by Veterinary Practice News Editors | August 26, 2015 2:43 pm
The American Veterinary Medical Foundation’s third annual America’s Favorite Veterinarian contest was suddenly canceled today because of harassment of the finalists.
The Schaumburg, Ill., nonprofit organization blamed the shutdown on activists opposed to the declawing of cats.
Online public voting was scheduled to end Sept. 1, but “a vicious cyberbullying attack which disrupted and contaminated the final election process” led to the early end, the organizers reported. All 20 veterinarians will receive certificates of recognition.
“We deeply regret that our contestants had to endure this abuse and intend to take proactive steps in the future to prevent this type of interference from impacting our activities,” said AVMF’s chairman, John Brooks, DVM.
The bullying was done through “the circulation of fraudulent negative advertisements, negative reviews and threatening phone calls,” AVMF stated.
“One contestant, for example, was called ‘a whore, a butcher, a mutilator, a hack, an animal hater, a disgrace to the profession,’” the organization added.
One of the finalists, Lisa Aumiller, DVM, of HousePaws Mobile Veterinary Service in Mount Laurel, N.J., said her experience “wasn’t horrible” and was limited to a phone call and social media posts.
“We were one of the people that answered the phone call maybe a little correctly,” Dr. Aumiller said. “We gave some humane alternatives to declawing.”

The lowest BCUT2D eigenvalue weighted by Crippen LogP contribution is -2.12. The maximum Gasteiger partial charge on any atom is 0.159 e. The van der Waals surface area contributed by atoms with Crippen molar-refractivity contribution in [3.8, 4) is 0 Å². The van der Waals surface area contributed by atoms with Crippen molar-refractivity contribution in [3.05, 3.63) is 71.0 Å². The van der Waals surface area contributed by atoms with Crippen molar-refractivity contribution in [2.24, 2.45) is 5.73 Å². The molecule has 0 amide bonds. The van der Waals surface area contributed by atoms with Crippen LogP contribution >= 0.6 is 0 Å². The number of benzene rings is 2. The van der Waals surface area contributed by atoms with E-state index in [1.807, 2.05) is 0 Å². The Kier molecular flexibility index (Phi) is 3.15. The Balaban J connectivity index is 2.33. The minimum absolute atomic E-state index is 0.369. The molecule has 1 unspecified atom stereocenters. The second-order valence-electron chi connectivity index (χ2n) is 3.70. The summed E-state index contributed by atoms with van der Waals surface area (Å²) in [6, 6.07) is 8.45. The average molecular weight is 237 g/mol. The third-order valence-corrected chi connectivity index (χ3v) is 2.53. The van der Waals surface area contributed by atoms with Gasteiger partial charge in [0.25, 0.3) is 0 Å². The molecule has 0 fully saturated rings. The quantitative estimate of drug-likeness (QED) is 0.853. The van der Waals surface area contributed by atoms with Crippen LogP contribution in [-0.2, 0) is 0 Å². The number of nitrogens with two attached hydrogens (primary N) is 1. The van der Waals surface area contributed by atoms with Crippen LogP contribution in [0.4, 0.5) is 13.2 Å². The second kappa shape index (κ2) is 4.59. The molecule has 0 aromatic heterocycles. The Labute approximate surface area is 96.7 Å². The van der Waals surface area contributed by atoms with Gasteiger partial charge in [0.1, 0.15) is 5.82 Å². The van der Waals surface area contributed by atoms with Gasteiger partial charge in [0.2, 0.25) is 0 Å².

The caller, she said, asked for a declaw.
“My desk said, ‘Look, we don’t like to declaw. It’s amputation. You can use Soft Paws, you can do nail trimming. [A veterinarian] can teach you other things to do that are better for the kitty.’
“And then the person got irate—‘You’re going to declaw my cat?’ It was a really odd phone call.”
Harassment of the contestants appeared to be loosely organized, said Michael San Filippo, a spokesman with the American Veterinary Medical Association. The foundation updated vote results daily on the contest website, and activists at some point reached out to the top 10 to see where they stood on declawing, he said.
City the Kitty, a group that opposes declawing, promoted the contest on its Facebook page and asked people to vote for Gary Richter, DVM, MS, of Montclair Veterinary Hospital in Oakland, Calif.
Dr. Richter was “the only vet on record who wouldn’t declaw,” San Filippo said.
City the Kitty, in a post Monday, stated that Richter “is doing the right thing and honoring the oath he took to just heal and protect animals in his noble profession.”
“If he is elected into this honorable position, he truly will be a positive example as to how all veterinarians in America should conduct their practice of veterinary medicine and only perform healing procedures.”
The moderator added: “I have been hearing that some people are making negative comments and posts towards the other nine veterinarians in this contest. Please don’t do this.”
Another group, The Paw Project, asked Facebook fans to vote for Richter, as did cat behaviorist and TV personality Jackson Galaxy.